1. What was your favorite animal as a child — and did you know about alpacas?
I always wanted to have a chimpanzee, but my mother wouldn’t let me. Sometimes I think parents have entirely too much say in the matter. But through the course of my childhood, I had a guinea pig, several hamsters, fish, a cat, two dogs and a few chameleons. No alpacas. I didn’t even know alpacas existed until a couple years ago. I have since atoned for that sin by writing an entire book about one.
2. In your research for the book, what did you find most interesting about alpacas?
The most interesting aspect for me was trying to get inside the mind of an alpaca and figuring out how they might look at the world. Having had so many pets, I definitely believe animals have personality and character, and with that territory comes a world-view. Cats, for example, clearly believe they’re the supreme rulers of the planet. Any book I wrote about cats would probably have them looking at humans with condescending disdain, whereas dogs would think of them as advanced toys. Creating an entire society around alpacas (two, in fact: one in America, and one in Peru) was a really fun exercise.
3. Which character did you most enjoy writing about?
It’s hard to pick a favorite character. Buttersby was fun, just because of all the trouble she got herself into. So much of the conflict in Cavern of Babel comes because Buttersby refuses to conform. Of course, the way she comes off when she does this is very prideful and conceited, and so others don’t take kindly to it. Meander, on the other hand, also doesn’t conform. He’s very unique and fun-loving, and he manages to be himself without being rude about it. I’d have to say that in the first draft, I enjoyed writing Meander’s scenes the most. I feel like I know him well, and I know how he’d respond to any situation. Of course, I also really liked writing anything with Ozymandias the Prophet Mouse, but he didn’t appear in Cavern of Babel until the second draft, believe it or not. Still, I think that Buttersby is the character with the most room for growth, and that always makes for interesting material as well. I honestly don’t think a book with Meander or Ozzy as the main character would work well. They’re better in small doses, and they’re rather static (meaning they don’t change much). A dynamic, changeable character is really important for a book to succeed, and Buttersby fits that description exactly, even if she is rather stuck up from time to time.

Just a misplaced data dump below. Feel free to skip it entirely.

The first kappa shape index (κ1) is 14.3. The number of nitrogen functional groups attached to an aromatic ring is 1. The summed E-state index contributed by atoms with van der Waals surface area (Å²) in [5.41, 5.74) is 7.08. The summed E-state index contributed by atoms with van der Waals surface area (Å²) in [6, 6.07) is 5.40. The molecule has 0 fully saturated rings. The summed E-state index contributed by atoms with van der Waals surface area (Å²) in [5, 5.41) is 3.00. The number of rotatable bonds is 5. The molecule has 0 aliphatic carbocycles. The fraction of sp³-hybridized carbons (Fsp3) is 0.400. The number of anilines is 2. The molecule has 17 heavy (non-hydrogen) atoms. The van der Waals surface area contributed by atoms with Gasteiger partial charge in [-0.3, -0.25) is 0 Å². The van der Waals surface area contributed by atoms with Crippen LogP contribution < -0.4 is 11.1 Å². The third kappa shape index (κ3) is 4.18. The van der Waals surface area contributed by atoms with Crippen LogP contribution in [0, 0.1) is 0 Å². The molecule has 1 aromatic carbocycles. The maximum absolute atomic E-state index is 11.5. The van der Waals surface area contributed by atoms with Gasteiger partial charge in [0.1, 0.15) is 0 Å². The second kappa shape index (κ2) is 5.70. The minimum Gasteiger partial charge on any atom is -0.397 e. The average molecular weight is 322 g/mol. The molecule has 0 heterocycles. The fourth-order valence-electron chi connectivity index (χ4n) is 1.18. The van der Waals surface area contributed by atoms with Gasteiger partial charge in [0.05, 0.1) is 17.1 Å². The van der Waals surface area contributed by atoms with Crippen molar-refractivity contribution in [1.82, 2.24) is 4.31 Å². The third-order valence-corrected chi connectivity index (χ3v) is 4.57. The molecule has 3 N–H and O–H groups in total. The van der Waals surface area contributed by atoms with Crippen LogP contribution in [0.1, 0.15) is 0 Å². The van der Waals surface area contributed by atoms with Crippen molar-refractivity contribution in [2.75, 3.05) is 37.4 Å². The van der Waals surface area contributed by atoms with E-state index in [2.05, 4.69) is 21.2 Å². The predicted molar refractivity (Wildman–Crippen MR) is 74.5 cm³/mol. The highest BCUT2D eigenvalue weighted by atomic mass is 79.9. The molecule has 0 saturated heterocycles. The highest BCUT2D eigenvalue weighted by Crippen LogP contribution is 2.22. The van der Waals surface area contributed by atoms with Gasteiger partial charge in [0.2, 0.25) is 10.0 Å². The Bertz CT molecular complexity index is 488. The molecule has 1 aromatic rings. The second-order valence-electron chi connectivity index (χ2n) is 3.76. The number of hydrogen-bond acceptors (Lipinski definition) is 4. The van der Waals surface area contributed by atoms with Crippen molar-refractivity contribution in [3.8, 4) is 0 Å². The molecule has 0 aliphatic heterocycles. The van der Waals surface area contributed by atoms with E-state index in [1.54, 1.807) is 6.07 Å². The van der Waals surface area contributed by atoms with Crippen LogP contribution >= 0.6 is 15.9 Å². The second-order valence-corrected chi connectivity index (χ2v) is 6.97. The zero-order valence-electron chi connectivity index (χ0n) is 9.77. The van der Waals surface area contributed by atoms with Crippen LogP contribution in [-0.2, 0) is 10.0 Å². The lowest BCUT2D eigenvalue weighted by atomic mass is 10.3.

4. Are there going to be more books about Buttersby and Meander?
I certainly hope so. Cavern of Babel was originally conceived as the first book in an open-ended series called the Buttersby Chronicles. I’ve already written about two books’ worth of extra material, and I’m ready and willing to write more. Much of this depends on if Diamond Triple C can afford to publish another book. Printing books is very expensive; you have to pay the author, illustrator, editor, book designer and printer, and then you have to pay for the book itself. If you’d like to help Buttersby and Meander make it to a sequel, the best thing you can do is tell your friends about Cavern of Babel. As soon as we’ve sold enough copies of the first book to let us afford the second, you can bet I’ll be hard at work. In the meantime, I can tell you that the sequel will be called City of Lost Alpacas, and for the most up-to-date news and information about it, you can check out my website.
5. Have you ever visited Peru?
Unfortunately I’ve never had the chance to go to South America at all. I’ve visited most of the other continents: I lived in Germany for two years and I’ve traveled extensively in Slovakia, the Czech Republic, France, England, Austria, Israel, Egypt and Jordan, as well as visiting most of the states at one point or another in my life. South America is a place I very much want to go to, though–perhaps I’ll get a chance at some point while I’m working on the sequel to Cavern of Babel.